This test of fronto-executive function assesses planning and problem solving ability and is part of the Cambridge Neuropsychological Test Automated Battery (CANTAB), a computer/touch screen-based cognitive assessment system. In the “plan and move” condition, subjects had to move three colored circles in the lower half of the screen to match a given pattern in the upper half of the screen. The difficulty of the task increased as the number of moves needed to complete the task increased from two to five. Subjects are instructed to wait to begin moving balls until they have planned their moves. In a second condition that controls for motor performance, the “follow” condition, is administered. Subjects are simply required to follow moves made by the computer. By subtracting response times in the “follow” condition from those in the “plan and move” condition, it is possible to separately measure planning and movement times [16]. The number of moves to solution of the problem, the proportion of problems solved in minimum number of moves, the initial thinking time, and the subsequent thinking time were recorded.

Spatial Working Memory.

This task, also from the CANTAB battery, is a self-ordered spatial search task in which the subject must search for (and find) blue tokens that are hidden inside of colored squares on the screen. The number of items to be searched increases as the task progresses from 2 items to 8 items. Once a blue token had been found within a particular box, that box would not contain another token, as every box was used only once. The test begins with a number of colored boxes shown on the screen and the subject must touch the boxes using a process of elimination, to find one blue ‘token’ in each of the boxes and use them to fill up an empty column on the right hand side of the screen. The number of boxes is gradually increased, until it is necessary to search a total of eight boxes. The color and position of the boxes used are changed from trial to trial to discourage the use of stereotyped search strategies.: For sets of length 4, 6 and 8 boxes, the number of between errors (a subject returns to open a box in which a token has already been found) were assessed.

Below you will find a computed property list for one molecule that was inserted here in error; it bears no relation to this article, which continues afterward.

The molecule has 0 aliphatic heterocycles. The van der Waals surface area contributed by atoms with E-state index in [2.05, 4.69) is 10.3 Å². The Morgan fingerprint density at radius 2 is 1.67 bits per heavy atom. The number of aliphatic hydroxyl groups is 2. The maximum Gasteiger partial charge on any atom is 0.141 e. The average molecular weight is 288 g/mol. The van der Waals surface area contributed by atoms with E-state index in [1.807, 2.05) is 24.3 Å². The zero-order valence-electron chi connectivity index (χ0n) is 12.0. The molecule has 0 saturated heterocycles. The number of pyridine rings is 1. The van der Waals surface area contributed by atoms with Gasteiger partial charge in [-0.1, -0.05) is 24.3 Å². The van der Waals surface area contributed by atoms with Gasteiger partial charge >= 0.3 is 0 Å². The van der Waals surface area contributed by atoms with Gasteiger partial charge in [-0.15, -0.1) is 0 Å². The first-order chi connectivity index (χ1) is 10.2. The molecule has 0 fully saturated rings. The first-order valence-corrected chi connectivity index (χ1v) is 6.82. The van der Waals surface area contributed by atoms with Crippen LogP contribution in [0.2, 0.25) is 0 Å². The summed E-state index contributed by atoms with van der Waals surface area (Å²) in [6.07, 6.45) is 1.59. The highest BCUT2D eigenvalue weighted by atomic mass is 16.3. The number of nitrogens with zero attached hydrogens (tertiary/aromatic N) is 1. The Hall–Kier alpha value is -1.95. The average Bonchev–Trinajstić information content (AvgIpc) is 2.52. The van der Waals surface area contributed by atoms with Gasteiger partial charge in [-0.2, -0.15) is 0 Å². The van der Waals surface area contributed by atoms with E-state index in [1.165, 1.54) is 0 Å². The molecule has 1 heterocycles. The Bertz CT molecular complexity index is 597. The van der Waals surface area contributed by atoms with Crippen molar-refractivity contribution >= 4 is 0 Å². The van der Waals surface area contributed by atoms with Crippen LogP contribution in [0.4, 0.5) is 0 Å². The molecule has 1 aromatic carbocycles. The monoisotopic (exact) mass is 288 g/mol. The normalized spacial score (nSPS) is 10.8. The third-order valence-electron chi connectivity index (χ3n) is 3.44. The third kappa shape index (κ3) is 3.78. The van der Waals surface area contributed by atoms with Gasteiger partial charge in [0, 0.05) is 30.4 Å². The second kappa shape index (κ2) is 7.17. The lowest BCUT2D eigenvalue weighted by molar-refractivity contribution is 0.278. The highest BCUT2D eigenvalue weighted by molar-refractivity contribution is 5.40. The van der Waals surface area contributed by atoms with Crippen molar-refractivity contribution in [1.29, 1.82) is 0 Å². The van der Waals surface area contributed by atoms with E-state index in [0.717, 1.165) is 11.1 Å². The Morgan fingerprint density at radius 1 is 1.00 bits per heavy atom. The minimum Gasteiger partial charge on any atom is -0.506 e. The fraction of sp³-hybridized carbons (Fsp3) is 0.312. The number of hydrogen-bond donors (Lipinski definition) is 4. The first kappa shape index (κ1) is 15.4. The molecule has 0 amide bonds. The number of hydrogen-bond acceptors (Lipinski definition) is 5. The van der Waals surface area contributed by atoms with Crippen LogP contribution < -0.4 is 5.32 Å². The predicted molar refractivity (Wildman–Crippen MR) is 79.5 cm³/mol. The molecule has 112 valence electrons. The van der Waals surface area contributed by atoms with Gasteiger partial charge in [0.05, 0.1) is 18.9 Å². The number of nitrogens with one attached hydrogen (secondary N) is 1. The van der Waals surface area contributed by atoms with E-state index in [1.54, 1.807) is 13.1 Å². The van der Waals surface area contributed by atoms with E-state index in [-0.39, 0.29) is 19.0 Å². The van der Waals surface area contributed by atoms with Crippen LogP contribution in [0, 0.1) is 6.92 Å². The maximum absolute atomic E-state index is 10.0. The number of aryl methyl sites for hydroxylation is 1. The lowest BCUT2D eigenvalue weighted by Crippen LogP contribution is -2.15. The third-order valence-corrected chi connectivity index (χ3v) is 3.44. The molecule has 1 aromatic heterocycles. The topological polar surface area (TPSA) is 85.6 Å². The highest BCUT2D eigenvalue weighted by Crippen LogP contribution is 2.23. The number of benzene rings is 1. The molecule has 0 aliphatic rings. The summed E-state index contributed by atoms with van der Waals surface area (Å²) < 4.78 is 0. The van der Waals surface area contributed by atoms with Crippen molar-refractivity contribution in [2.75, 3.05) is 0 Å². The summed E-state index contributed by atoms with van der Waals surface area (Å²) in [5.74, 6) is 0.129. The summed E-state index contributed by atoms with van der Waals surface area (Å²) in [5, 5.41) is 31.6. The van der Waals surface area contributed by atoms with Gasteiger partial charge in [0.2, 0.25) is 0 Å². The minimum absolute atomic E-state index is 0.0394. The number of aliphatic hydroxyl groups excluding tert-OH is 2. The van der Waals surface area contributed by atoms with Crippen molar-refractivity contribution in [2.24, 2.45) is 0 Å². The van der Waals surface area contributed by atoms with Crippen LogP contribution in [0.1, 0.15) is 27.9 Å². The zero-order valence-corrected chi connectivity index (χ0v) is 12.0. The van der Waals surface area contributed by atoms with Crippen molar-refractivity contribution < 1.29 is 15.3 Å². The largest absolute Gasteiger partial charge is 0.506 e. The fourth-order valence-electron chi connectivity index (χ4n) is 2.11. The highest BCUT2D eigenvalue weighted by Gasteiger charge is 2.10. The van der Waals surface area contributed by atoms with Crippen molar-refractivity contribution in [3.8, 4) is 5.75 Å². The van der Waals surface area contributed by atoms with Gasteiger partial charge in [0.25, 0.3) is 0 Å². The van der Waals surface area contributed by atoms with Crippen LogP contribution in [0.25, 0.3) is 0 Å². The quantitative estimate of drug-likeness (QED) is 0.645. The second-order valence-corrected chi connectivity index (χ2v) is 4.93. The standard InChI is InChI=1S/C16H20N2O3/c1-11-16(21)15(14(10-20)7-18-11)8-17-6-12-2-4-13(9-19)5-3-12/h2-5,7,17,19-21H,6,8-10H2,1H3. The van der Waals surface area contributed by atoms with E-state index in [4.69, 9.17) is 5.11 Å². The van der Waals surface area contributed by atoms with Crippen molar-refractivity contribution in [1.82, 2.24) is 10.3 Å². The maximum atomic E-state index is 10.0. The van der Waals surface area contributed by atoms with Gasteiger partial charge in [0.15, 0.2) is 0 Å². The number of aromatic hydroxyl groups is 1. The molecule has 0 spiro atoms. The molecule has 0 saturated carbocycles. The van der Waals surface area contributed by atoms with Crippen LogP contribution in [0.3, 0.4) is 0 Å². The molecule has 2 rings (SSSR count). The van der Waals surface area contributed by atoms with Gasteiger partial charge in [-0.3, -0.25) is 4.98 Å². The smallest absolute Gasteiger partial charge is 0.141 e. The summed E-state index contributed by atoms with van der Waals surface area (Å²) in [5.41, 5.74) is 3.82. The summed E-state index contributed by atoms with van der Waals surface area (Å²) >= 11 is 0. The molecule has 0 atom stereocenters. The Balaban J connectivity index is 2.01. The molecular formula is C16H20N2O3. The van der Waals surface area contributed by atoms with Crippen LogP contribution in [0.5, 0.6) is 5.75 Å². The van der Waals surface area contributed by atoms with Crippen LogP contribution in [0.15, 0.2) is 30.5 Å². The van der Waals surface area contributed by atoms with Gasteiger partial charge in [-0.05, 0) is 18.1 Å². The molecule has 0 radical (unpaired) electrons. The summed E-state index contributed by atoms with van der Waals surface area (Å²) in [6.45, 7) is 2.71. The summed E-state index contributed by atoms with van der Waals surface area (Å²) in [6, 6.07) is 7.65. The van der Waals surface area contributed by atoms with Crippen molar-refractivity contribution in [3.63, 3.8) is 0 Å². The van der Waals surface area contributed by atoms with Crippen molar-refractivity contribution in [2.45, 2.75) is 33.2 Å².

Statistical Analysis

Univariate analyses of motor symptoms (M) as measured by the UPDRS part III (motor) scores, cognition (C) as measured by cognitive assessment instruments described above, and demographic characteristics (D) were performed. These included summarizing categorical variables with frequencies and percentages and continuous variables with means, standard deviations, medians, and the interquartile ranges. The distribution of continuous variables was checked using box plots, histograms, and normal probability plots. For demographic variables, comparisons were made between treatment groups using a two-sample t-test with means for continuous variables and using a Chi-square test with percentages for categorical variables. An exact test was used when cell counts were too small for the Chi-square test to be valid. In order to explore relationships between Motor (M) symptoms, Cognition (C), and Demographic (D) variables, Pearson or Spearman correlation coefficients were calculated for each pair of variables. A p-value less than 0.05 was taken to indicate a statistically significant relationship between the corresponding pair of variables interrogated.